FRIDAY, July 20 (HealthDay News) -- Patients with chronic obstructive pulmonary disease (COPD) who use inhaled corticosteroids may face an increased risk of developing severe pneumonia and dying from it, according to a new study in the July 15 issue of the American Journal of Respiratory and Critical Care Medicine.

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C-Reactive Protein Linked to Cognition in Child Sleep Apnea

WEDNESDAY, July 18 (HealthDay News) -- Children with obstructive sleep apnea who have cognitive impairment are more likely to have increased levels of high-sensitivity C-reactive protein (CRP) than children who do not exhibit cognitive impairment, according to study findings published in the July 15 issue of the American Journal of Respiratory and Critical Care Medicine.

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Suppressing Cytokines Won't Protect Against Avian Flu

WEDNESDAY, July 18 (HealthDay News) -- Chemical suppression of the 'cytokine storm' that occurs after infection with the Avian influenza virus does not prevent death, according to the results of a study in mice published online July 17 in the Proceedings of the National Academy of Sciences Early Edition.

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Leflunomide Effective at Preventing Wegener's Relapse

WEDNESDAY, July 18 (HealthDay News) -- Leflunomide can prevent relapse of Wegener's granulomatosis, but with a high incidence of adverse events compared to methotrexate, according to the results of a randomized trial published in the July issue of Rheumatology. However, the high relapse rate associated with methotrexate caused that arm of the study to be halted early.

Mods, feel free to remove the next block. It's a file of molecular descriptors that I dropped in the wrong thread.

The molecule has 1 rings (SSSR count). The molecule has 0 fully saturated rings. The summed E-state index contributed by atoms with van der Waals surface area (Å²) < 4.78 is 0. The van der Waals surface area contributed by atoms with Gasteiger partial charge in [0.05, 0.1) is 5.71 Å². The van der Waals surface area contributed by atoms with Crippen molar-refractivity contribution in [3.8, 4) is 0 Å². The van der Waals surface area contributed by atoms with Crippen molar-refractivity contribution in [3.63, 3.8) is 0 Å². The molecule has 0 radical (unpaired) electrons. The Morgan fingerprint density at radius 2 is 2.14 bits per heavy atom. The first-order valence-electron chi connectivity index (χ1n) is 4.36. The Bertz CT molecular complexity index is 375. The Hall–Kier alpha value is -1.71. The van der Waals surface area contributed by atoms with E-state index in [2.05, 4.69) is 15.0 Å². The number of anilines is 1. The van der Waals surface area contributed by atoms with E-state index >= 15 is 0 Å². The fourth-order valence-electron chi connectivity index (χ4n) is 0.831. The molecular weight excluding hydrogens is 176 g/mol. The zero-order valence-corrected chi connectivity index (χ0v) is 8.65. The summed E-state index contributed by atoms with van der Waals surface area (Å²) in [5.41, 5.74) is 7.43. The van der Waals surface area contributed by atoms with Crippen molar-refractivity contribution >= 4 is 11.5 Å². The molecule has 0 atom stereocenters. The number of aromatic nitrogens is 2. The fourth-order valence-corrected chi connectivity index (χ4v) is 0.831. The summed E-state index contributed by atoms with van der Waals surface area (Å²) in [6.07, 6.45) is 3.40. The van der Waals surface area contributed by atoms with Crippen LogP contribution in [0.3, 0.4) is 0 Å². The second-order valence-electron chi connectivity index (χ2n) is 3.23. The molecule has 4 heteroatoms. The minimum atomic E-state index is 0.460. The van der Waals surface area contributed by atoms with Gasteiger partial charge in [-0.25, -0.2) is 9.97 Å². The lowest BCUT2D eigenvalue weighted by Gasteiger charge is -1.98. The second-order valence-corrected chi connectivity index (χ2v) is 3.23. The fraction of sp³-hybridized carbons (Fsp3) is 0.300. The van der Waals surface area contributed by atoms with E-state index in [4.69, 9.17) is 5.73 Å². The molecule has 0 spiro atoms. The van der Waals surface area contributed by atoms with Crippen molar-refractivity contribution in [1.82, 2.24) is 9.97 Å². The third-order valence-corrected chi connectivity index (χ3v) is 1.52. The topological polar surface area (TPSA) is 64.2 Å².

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Living Near Major Roads May Speed Atherosclerosis

MONDAY, July 16 (HealthDay News) -- People who live near heavily traveled roads are exposed to high amounts of pollution, which may accelerate the development and progression of atherosclerosis, researchers report in the July 31 issue of Circulation: Journal of the American Heart Association.

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Bird Exposure Linked to Hypersensitivity Pneumonitis

THURSDAY, July 12 (HealthDay News) -- Common causes of hypersensitivity pneumonitis include exposure to birds and exposure to bird contaminated hot-tub water, according to study findings published in the July issue of the Mayo Clinic Proceedings.

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Performance-Related Pay Works Best with Quality Focus

THURSDAY, July 12 (HealthDay News) -- In pediatric care, pay-for-performance programs work best if they are combined with other collaborative efforts to improve the quality of care, according to the results of a study published in the July issue of the Archives of Pediatrics & Adolescent Medicine.

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Diet Linked to Respiratory Function in Adolescents

WEDNESDAY, July 11 (HealthDay News) -- Adolescents with low dietary intake of fruit and certain fatty acids are at higher risk of poor respiratory function, researchers report in the July issue of Chest.

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Higher Cabin Pressure May Cut Air Travel Discomfort

MONDAY, July 9 (HealthDay News) -- Barometric pressures experienced during commercial air travel are insufficient to induce acute mountain sickness but still cause a significant amount of discomfort in unacclimatized passengers, researchers report in the July 5 issue of the New England Journal of Medicine. Increasing cabin pressure may help reduce this discomfort, the authors suggest.

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Exemptions in Smoke-Free Cities May Put Workers at Risk